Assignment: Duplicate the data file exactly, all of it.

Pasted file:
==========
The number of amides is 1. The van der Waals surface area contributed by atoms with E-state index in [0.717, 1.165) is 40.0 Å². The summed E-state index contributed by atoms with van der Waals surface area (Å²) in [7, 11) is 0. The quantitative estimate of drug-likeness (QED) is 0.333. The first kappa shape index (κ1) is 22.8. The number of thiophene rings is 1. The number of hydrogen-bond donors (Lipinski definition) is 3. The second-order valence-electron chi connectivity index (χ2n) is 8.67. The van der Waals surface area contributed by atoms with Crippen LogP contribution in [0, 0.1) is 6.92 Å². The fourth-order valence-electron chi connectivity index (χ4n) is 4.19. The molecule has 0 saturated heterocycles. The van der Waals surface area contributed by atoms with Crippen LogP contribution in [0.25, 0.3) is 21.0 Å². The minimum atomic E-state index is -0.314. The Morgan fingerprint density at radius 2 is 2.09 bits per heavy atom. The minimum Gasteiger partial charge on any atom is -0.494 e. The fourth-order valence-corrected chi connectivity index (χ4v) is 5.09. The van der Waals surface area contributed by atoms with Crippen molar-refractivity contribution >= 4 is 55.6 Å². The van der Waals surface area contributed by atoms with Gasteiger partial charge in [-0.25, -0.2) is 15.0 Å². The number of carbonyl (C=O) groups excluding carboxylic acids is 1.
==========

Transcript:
The number of amides is 1. The van der Waals surface area contributed by atoms with E-state index in [0.717, 1.165) is 40.0 Å². The summed E-state index contributed by atoms with van der Waals surface area (Å²) in [7, 11) is 0. The quantitative estimate of drug-likeness (QED) is 0.333. The first kappa shape index (κ1) is 22.8. The number of thiophene rings is 1. The number of hydrogen-bond donors (Lipinski definition) is 3. The second-order valence-electron chi connectivity index (χ2n) is 8.67. The van der Waals surface area contributed by atoms with Crippen LogP contribution in [0, 0.1) is 6.92 Å². The fourth-order valence-electron chi connectivity index (χ4n) is 4.19. The molecule has 0 saturated heterocycles. The van der Waals surface area contributed by atoms with Crippen LogP contribution in [0.25, 0.3) is 21.0 Å². The minimum atomic E-state index is -0.314. The Morgan fingerprint density at radius 2 is 2.09 bits per heavy atom. The minimum Gasteiger partial charge on any atom is -0.494 e. The fourth-order valence-corrected chi connectivity index (χ4v) is 5.09. The van der Waals surface area contributed by atoms with Crippen molar-refractivity contribution >= 4 is 55.6 Å². The van der Waals surface area contributed by atoms with Gasteiger partial charge in [-0.25, -0.2) is 15.0 Å². The number of carbonyl (C=O) groups excluding carboxylic acids is 1.